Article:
Summary The idea of a 'growth mindset', or the belief  - UCL

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Summary of Summary The idea of a 'growth mindset', or the belief - UCL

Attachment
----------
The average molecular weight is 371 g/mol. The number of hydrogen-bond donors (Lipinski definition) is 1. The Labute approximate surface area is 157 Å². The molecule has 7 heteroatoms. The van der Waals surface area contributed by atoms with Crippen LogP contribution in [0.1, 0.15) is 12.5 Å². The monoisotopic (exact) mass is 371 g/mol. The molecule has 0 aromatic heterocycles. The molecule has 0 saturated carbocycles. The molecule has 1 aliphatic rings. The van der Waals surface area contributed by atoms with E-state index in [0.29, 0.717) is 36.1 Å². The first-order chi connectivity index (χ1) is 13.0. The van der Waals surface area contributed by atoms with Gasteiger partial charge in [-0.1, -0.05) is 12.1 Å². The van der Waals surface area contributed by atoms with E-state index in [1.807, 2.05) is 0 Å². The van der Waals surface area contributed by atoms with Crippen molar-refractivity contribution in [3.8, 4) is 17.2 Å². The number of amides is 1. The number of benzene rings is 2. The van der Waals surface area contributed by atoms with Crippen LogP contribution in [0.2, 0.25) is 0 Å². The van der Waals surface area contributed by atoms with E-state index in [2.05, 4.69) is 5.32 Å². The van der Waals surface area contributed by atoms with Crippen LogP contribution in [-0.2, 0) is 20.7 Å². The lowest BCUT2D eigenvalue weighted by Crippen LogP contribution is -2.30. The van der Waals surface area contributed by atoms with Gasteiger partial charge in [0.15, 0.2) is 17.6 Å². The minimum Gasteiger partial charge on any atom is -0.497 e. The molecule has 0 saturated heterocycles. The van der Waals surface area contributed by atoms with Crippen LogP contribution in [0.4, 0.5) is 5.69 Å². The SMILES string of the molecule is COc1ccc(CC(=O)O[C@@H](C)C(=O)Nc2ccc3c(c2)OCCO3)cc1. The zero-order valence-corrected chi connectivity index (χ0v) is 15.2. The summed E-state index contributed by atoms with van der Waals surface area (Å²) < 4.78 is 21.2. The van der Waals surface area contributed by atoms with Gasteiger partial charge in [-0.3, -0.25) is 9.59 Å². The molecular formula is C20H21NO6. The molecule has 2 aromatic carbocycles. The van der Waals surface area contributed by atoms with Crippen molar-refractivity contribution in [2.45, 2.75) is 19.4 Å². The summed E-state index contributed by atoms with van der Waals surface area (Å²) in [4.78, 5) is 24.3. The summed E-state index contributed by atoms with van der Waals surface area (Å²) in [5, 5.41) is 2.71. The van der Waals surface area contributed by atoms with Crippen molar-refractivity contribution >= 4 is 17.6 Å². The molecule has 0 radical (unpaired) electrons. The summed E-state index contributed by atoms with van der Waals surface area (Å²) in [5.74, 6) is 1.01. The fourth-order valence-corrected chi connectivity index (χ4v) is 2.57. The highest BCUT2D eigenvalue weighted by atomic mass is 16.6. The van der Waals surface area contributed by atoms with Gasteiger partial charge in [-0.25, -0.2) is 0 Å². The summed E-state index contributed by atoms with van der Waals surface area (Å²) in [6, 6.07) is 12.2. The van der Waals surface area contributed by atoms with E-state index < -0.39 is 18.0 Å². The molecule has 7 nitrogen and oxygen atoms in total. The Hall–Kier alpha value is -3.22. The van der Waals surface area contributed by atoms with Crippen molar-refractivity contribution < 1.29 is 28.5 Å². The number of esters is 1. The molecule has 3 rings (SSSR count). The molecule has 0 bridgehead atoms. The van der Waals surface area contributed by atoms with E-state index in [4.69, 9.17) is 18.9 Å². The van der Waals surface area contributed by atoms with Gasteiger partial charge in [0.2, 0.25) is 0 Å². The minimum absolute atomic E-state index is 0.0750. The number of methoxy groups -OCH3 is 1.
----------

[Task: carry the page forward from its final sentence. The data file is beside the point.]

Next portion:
Doctorate in Educational and Child Psychology Trudy Kearney Case Study 1: An Evidence-Based Practice Review Report Theme: School Based Interventions for Learning Are school-based interventions that promote a growth mindset effective in raising pupil attainment? Summary The idea of a ‘growth mindset’, or the belief that intelligence is something we can change, is becoming increasingly popular in education due to research by Carol Dweck. Dweck’s findings suggest that having a growth mindset is associated with better academic achievement, and that it is possible for students to change their mindset to this more adaptive way-of-thinking. Research has begun to combine these two aspects and evaluate whether interventions to change a student’s mindset from fixed to growth can have an impact on their academic attainment. A systematic review of the literature was carried out to establish whether these interventions are effective in schools. Five studies were included and evaluated in relation to their methodological quality, methodological relevance and topic relevance to the review question. The review found some evidence to suggest that interventions that promote a growth mindset are effective at raising pupil attainment; however, this was predominantly true for either pupils identified as at risk of educational disadvantage, or pupils who held a fixed mindset prior to the intervention. Further research areas are identified based on limitations of the design of studies and gaps in participant demographics that could increase the generalisability of findings. Introduction What is a ‘growth mindset’? Doctorate in Educational and Child Psychology Trudy Kearney 1 The phrase ‘growth mindset’ developed from Carol Dweck’s research into self- theories and motivation. Dweck (2000) argues that how people view intelligence can be classified into two main types. The first is referred to as a ‘fixed mindset’ or entity theory, where intelligence is viewed as something that is inherent and fixed, and little can be done to change it. The opposite is termed a ‘growth mindset’ or incremental theory, where a person believes that intelligence is changeable and something that can develop through effort and perseverance. Growth Mindset Interventions As the aim of the intervention is to promote a new way of thinking, there are many different ways in which this has been implemented. Previous research has involved a teaching session, followed by a short activity where a student writes to another student outlining the theory they have learnt (Paunesku et al., 2015). Interventions similar to this have ranged from 25 minutes (Yeager et al., 2014) to almost one academic year (Good, Aronson & Inzlicht, 2003). There is at least one commercially available intervention based on implicit theories of intelligence, Brainology®, which was developed by Dweck and her team. Brainology® is an online programme that teaches children to see intelligence as malleable using material based on neuroscience and what happens to the brain when we learn. The programme consists of approximately 2.5 hours of online sessions, which can be combined with up to 10 hours of classroom-based activities. There are also free resources available online, such as Mindset Kit (, which provide structured sessions for teachers, parents or senior management teams to implement with children and staff. Doctorate in Educational and Child Psychology Trudy Kearney 2 Psychological Theory The theory behind growth mindsets originally stemmed from research into how children respond to failure. Diener and Dweck (1978; 1980) identified two main types of responses: one termed ‘helpless’ and the other ‘mastery-oriented’. Diener and Dweck (1978; 1980) found that children with a helpless response viewed the failure as out of their control and unchangeable, whereas those who were mastery-oriented persisted despite the failure and focussed on mastering a task. Dweck and Leggett (1988) extended this further by linking the helpless and mastery-oriented responses to the goals that a child pursued, and how their implicit beliefs can influence the type of goal they prefer. Dweck and Leggett (1988) suggested that a child who responds to failure in a helpless manner is likely to prefer performance goals (where the aim is to gain judgement about their current competence), and hold an entity theory of intelligence. On the other hand, a mastery-oriented child would be more likely to pursue learning goals (where the aim is to increase competence) and hold an incremental theory of intelligence. Research has supported this theory and found that implicit beliefs about intelligence predicted a pupil’s response to failure and goals pursued (Robins & Pals, 2002), and, importantly, predicted their grades (Blackwell, Trzesniewski & Dweck, 2007), with incremental theorists scoring higher than entity theorists. Considering educational psychology practice, if it is possible to change a child’s implicit belief to that of a growth mindset, there are clear benefits that this could have for pupil motivation and academic achievement. Interventions that promote a growth mindset could be implemented universally across schools to encourage this way of thinking in all pupils. Considering the nature of the intervention, educational Doctorate in Educational and Child Psychology Trudy Kearney 3 psychologists would be in the ideal position to train and support schools with its implementation. Rationale for Review The increased focus on accountability and the need to apply evidence-based practice in schools (DfE & DH, 2015) means that school staff need to have an understanding of the research behind interventions and a clear rationale for their implementation with specific pupils. Hattie (2008) also suggests that it is no longer enough to rely on ‘what works’ but that educators need to be able to compare different interventions to know which is likely to be most effective and why. There is a need, therefore, for clear unbiased reviews of school-based interventions that enable comparisons to be made between them. The effect of growth mindset interventions on academic attainment has been positively reviewed in literature focussing on wider topics, such as psychosocial interventions in general (Spitzer & Aronson, 2015; Yeager & Walton, 2011), but as yet there has been no systematic review into the effectiveness of these interventions on pupil attainment. A systematic review was considered necessary for the following reasons. Firstly, while Yeager and Walton (2011) approached their search systematically, only specific journals were searched and many studies may have been missed. Secondly, the authors of the reviews had also written at least one of the studies included in the review. A systematic review would remove any subjectivity that could occur due to a conflict of interest. Thirdly, past reviews have included studies completed with adult students from colleges and Universities (e.g. Aronson, Fried & Good, 2002) and the findings, therefore, are less relevant to school-age children. Doctorate in Educational and Child Psychology Trudy Kearney 4 The current review aims to establish whether interventions that stem from this psychological theory are having the positive impact on children’s attainment as hypothesised in the literature. Due to the wide variation in how these interventions can be implemented, and a dearth of research into newly-produced manualised interventions, the review will include any school-based intervention that promotes a growth mindset, regardless of how and by whom it was implemented. Review Question Are school-based interventions that promote a growth mindset effective in raising pupil attainment? Critical Review of the Evidence Base A comprehensive literature search of the following electronic databases was carried out between 18th December 2015 and 2nd January 2016:  PsycINFO  PsycEXTRA  PsycARTICLES  ERIC (EBSCO)  ERIC (ProQuest)  Web of Science Search terms were created to find studies that met the following conditions:  The research design is experimental and consisted of an intervention condition.  The intervention was based on Carol Dweck’s theory of growth mindset. Doctorate in Educational and Child Psychology Trudy Kearney 5  The intervention took place in a school and the participants were school-age children. The exact search terms used are presented below in Table 1. Table 1 Search Terms Entered into Databases. 1 2 3 implicit intelligen* OR malleable intelligen* OR growth mindset OR fixed mindset OR entity theory OR incremental theory AND intervention* OR experiment* AND school* OR child* OR educat* OR pupil* OR student* OR Note. The asterix means that any word that contains all letters before the asterix will be included. For example, intelligen* would encompass intelligent and intelligence. If available, a filter was applied so that only peer-reviewed studies were included in the search. The search yielded 732 studies in total, 318 of which were found to be duplicates. The research listed on the Brainology® website ( was also screened on 2nd January 2016 for any additional studies that could be included; however, only duplicates were found. This meant 414 studies were title screened adhering to the inclusion and exclusion criteria outlined in Table 2. A further 334 studies were removed during title screening, leaving 80 requiring abstract screening applying the same criteria. 70 studies were removed during abstract screening, leaving 10 that would have been appropriate for full-text screening. Despite all abstracts being available in English, three of these studies, however, were not published in English and were, therefore, removed from the review as full-text screening was not possible. Doctorate in Educational and Child Psychology Trudy Kearney 6 Table 2 Inclusion and Exclusion Criteria Inclusion Criteria Exclusion Criteria Rationale Type of publication Peer-reviewed research only Non peer-reviewed research Increased credibility and rigor of research process Type of study Study included an intervention Study contained no intervention Research question refers to intervention effectiveness Psychological theory of intervention Intervention refers to implicit theories and a growth mindset Any type of intervention that does not directly refer to implicit theories or a growth mindset Research question focussing on interventions stemming from this specific psychological theory only Purpose of intervention Intervention aims to promote a growth mindset in participants Intervention aims to do anything other than promote a growth mindset in participants Research question relates to intervention that promote a growth mindset Outcome measures At least one outcome measure of academic attainment No outcome measure of academic attainment Research question relates to raising pupil attainment Language Article published in English Article published in any language other than English Inability to accurately translate from original language Setting Intervention took place in a school Intervention took place in a setting other than a school Research question concerns effectiveness of school-based interventions Location Research took place in an Organisation for Economic Co- operation and Development Research took place in a non-OECD country Research more able to generalise to UK schools due to social, financial and educational Doctorate in Educational and Child Psychology Trudy Kearney 7 Inclusion Criteria Exclusion Criteria Rationale (OECD) country similarities. Participants Participants of school age (aged 4-17 at beginning of academic year in which intervention took place) Participants not of school age (below 4 or above 18 at beginning of academic year in which intervention took place) Research question concerns effectiveness of interventions for school-age children Date Published before 2nd January 2016 Published after 2nd January 2016 Final search date before analysis conducted Seven studies were full-text screened using the inclusion and exclusion criteria. Three studies were removed at full-text screening and these are listed alongside the reason for exclusion in Appendix A. This left four articles suitable for inclusion in the review. It is important to note that only Study 2 from Blackwell et al. (2007) was included, and Yeager et al. (2014) included two studies that met the inclusion criteria (Study 2 and Study 3) and these were evaluated separately. This meant that five studies were included from four articles. A flow diagram of the systematic search process is shown in Figure 1. The final five studies are listed in Table 3 and summarised in Appendix B. The studies were evaluated using the Weight of Evidence (WoE) Framework proposed by Harden and Gough (2012). Studies were first evaluated for WoE A, Methodological Quality. An adapted coding protocol for group-based designs from Kratochwill (2003) was used to evaluate the studies on a range of criteria and compare them using scores for seven main areas. The adaptions made to the coding Doctorate in Educational and Child Psychology Trudy Kearney 8 protocol are listed in Appendix C, and an example coding protocol can be found in Appendix D. The studies were then evaluated for WoE B, Methodological Relevance to the review question, and WoE C, Topic Relevance to the review question. Scores for each WoE were then averaged to provide an overall score, WoE D. Further details and the scores for each WoE are listed in Appendix E. Figure 1 A Flow Diagram of the Literature Search Table 3 List of Studies Included in the Review Full Reference Blackwell, L. S., Trzesniewski, K. H., & Dweck, C. S. (2007). Implicit theories of intelligence predict achievement across an adolescent transition: A longitudinal study and an intervention. Child development, 78(1), 246-263. - Study 2 Database/website search results n = 414 Abstract screened n = 80 Full text screened using inclusion/exclusion criteria n = 7 Studies included in review n = 5 (5 studies from 4 articles) Removed via abstract screen n = 70 Unavailable in English language n = 3 Removed via title screen n = 334 Removed via full-text screen using inclusion/exclusion criteria n = 3 Doctorate in Educational and Child Psychology Trudy Kearney 9 Full Reference Good, C., Aronson, J., & Inzlicht, M. (2003). Improving adolescents' standardized test performance: An intervention to reduce the effects of stereotype threat. Journal of Applied Developmental Psychology, 24(6), 645-662. Paunesku, D., Walton, G. M., Romero, C., Smith, E. N., Yeager, D. S., & Dweck, C. S. (2015). Mind-set interventions are a scalable treatment for academic underachievement. Psychological Science, 26(6), 784–793. Yeager, D. S., Johnson, R., Spitzer, B. J., Trzesniewski, K. H., Powers, J., & Dweck, C. S. (2014). The far-reaching effects of believing people can change: Implicit theories of personality shape stress, health, and achievement during adolescence. Journal of Personality and Social Psychology, 106(6), 867-884. - Study 2 - Study 3 Participants and Setting The review included data from 2,051 students from the USA, ranging from 7th to 12th grade. Each of the studies drew samples from a single school, except for Paunesku et al. (2015), which sampled 13 schools. Demographics, such as gender, ethnicity and low socio-economic status (SES, as identified through free or reduced price school lunch) were reported for most schools and participants came from a range of backgrounds. The percentage of males and females was reported for all studies (for Yeager et al., 2014, see supplementary document) and was roughly equal. The percentage of pupils identified as low SES ranged from 0 to 90% (both in Paunesku et al., 2015). The ethnic majority of schools varied between studies: predominantly Hispanic/Latino (Good et al., 2003; Yeager et al., 2014, Study 3), African American (Blackwell, et al., 2007), Asian (school 1 in Paunesku et al., 2015) and White (multiple schools in Paunesku et al., 2015). Clear information on demographics was incorporated into a study’s score for WoE C. Pupils came from either public, charter or private schools and this is reflected in Doctorate in Educational and Child Psychology Trudy Kearney 10 scores for WoE A and WoE C, with studies that took place in a private school, or where information was unknown, given less weight than those that took place in state-funded schools. The majority of children who would require intervention attend state-funded schools (Kratochwill, 2003) and, therefore, private schools can be considered less representative of the target population. Several of the studies targeted students identified as ‘at-risk’. In both Yeager et al. (2014) Study 2 and 3, participants were taking a maths class that was considered lower ability than the class taken by most ninth grade pupils. In Blackwell et al. (2007), pupil’s maths grades were at the 35th percentile nationally prior to the intervention, meaning they were relatively low-achieving. This is incorporated into scores for WoE C. Attrition rates were low across studies (less than 20%, as described by Kratochwill, 2003), although a common feature was a lack of information on whether the mortality rate was equal across conditions. This was taken into account when scoring WoE A Comparison Group. Design and Control Groups All studies included a control group. For both Yeager et al. (2014) studies and Blackwell et al. (2007), the control group received a weaker form of the growth mindset intervention. In Blackwell et al. (2007), half the sessions received were the same for both the control and intervention group, with alternative sessions covering memory instead of a growth mindset. In the Yeager et al. (2014) studies, all participants received the same initial session. The experimental group then completed an activity aimed at promoting an incremental theory of personality, whereas the control group activity promoted an incremental theory of athletic ability. Doctorate in Educational and Child Psychology Trudy Kearney 11 In Good et al. (2003), the control groups received alternative interventions and one group received a combination of both an incremental and alternative intervention. In Paunesku et al. (2015), the control group received materials about a different aspect of neuroscience and other groups received either an alternative intervention or a combination of both the growth mindset and alternative intervention. The differences in control group between studies is factored into scores for WoE A Comparison Group and WoE B. All studies randomly assigned participants to each group. Most studies included an intervention delivered at an individual level so this allowed for easy randomisation of participants. Blackwell et al. (2007) randomly assigned pre-existing classes to each condition, but pupils had been randomly allocated to these classes in the first place. Intervention The method and length of intervention varied between studies. The intervention in Good et al. (2003) consisted of two 90 minutes sessions, followed by weekly email communication with a mentor for two school semesters. Participants created a website for hypothetical students based on the information they were taught on the incremental theory of intelligence. Both Yeager et al. (2014) studies and Paunesku et al. (2015) adopted similar approaches. Participants first read material that promoted an incremental theory and then completed a written activity explaining this information to a hypothetical pupil. This activity lasted 25 minutes in both Yeager et al. (2014) studies and 45 minutes in Paunesku et al. (2015). The activity was completed on a computer in both Yeager et al. (2014) Study 3 and Paunesku et al. (2015). For the former of these, this was so that information could be translated into Spanish if necessary. Blackwell et al. (2007) delivered eight weekly 25 minute Doctorate in Educational and Child Psychology Trudy Kearney 12 sessions, four of which included reading, activities and discussions relating to an incremental theory of intelligence. The studies that involved a weaker form of the intervention as a control group (Blackwell et al., 2007; Yeager et al., 2014, Study 2 and 3) allow the effectiveness of certain components of the intervention to be tested to some extent; however, all studies failed to adopt a design that allowed for all components of the intervention to be evaluated individually. For example, in Good et al. (2003), it is unknown whether the two initial sessions added any value to the intervention, or whether weekly correspondence for only one semester would have resulted in the same effect. This common flaw is reflected in WoE A Identifiable Components, for which all studies scored 0. In terms of intervention fidelity, several of the interventions (Paunesku et al., 2015; Yeager et al., 2014, Study 2 and 3) were delivered through a computer programme or used predesigned materials, and thus can be considered manualised. Both Yeager et al. (2014) studies also used two coders to check whether participants had given a sufficient answer for the written activity. In Blackwell et al. (2007), the sessions were delivered by undergraduate assistants who received prereading and weekly training sessions prior to delivering each session and met for a debriefing afterwards. Participants were also tested on their knowledge of the intervention content after it had finished, and the intervention group received higher scores than the control. The mentors used in Good et al. (2003) received training on how to teach pupils the required message; however, little else is specified about how the intervention was monitored. As a result of the manualisation and use of coders, both Yeager et al. (2014) studies Doctorate in Educational and Child Psychology Trudy Kearney 13 and Paunesku et al. (2015) scored higher on WoE A Implementation Fidelity than Blackwell et al. (2007) and Good et al. (2003). Manualised interventions provide a description of the procedure for implementing the intervention. This allows for more accurate replication of the intervention and, therefore, fidelity of implementation will be higher than an intervention not accompanied by descriptions of this type. Measurement Most studies used school grade as the attainment measure. Both Paunesku et al. (2015) and the Yeager et al. (2014) studies used a Grade Point Average (GPA) for all subjects considered ‘core’, which is factored into their WoE C score. Blackwell et al. (2007) only looked at mathematics grades, and Good et al. (2003) used end-of- year mathematics and reading scores assessed using the Texas Assessment of Academic Skills (TAAS), a standardised achievement test. Only Yeager et al. (2014) Study 2 reported a reliability coefficient, which resulted in the higher WoE A Measurement score. All studies except Good et al. (2003) collected attainment scores at multiple time- points, enabling a comparison of pre and post intervention scores. Good et al. (2003) only collected grades post-intervention, and compared these to the control group. Most studies collected grades at one time-point post-intervention and, therefore, failed to include any follow-up. The exception to this is Yeager et al. (2014) Studies 2 and 3, which included grades for multiple time-points post-intervention; however, a separate follow-up was not included in the analysis. The lack of systematic follow-up in any study resulted in all receiving a score of 0 for WoE A Follow-up Assessment. Outcomes and Effect Sizes Doctorate in Educational and Child Psychology Trudy Kearney 14 Blackwell et al. (2007) and Yeager et al. (2014) Study 2 were the only studies that found statistically significant improvements for their whole sample. It is important to note, however, that participants in both these studies were identified as relatively low-achieving for their age. The effect of intervention on grades for Blackwell et al. (2007) and Yeager et al. (2014) Study 2 was small to medium, and small respectively (Cohen, 1988). Good et al. (2003) found a medium effect on reading scores for all pupils who received the growth mindset intervention; for maths scores, however, a statistically significant effect was only found for females, which was large. Paunesku et al. (2015) found small effects only for those pupils identified as at risk of dropping out of school, which was measured by a low GPA or failure of at least one core subject. The statistical analysis, however, collapsed all interventions into one condition and this is reflected in the weighting criteria for WoE B and C. Yeager et al. (2014) Study 3 found a large effect on GPA but only for pupils who held an entity theory of intelligence prior to the intervention. Blackwell et al. (2007) tested whether pupils who originally held an entity theory benefitted more from the intervention; however, their results were not statistically significant (p < .10) and they suggest that this is due to a small sample size. Further information on effect sizes for statistically significant results can be found in Table 4. Table 4 Effect Sizes and Descriptors for Statistically Significant Findings Study Measure Comparison Effect Size Descriptora WoE D Descriptor Blackwell et al. (2007) Study 2 Maths grade Intervention vs control d = 0.45b Small to medium Medium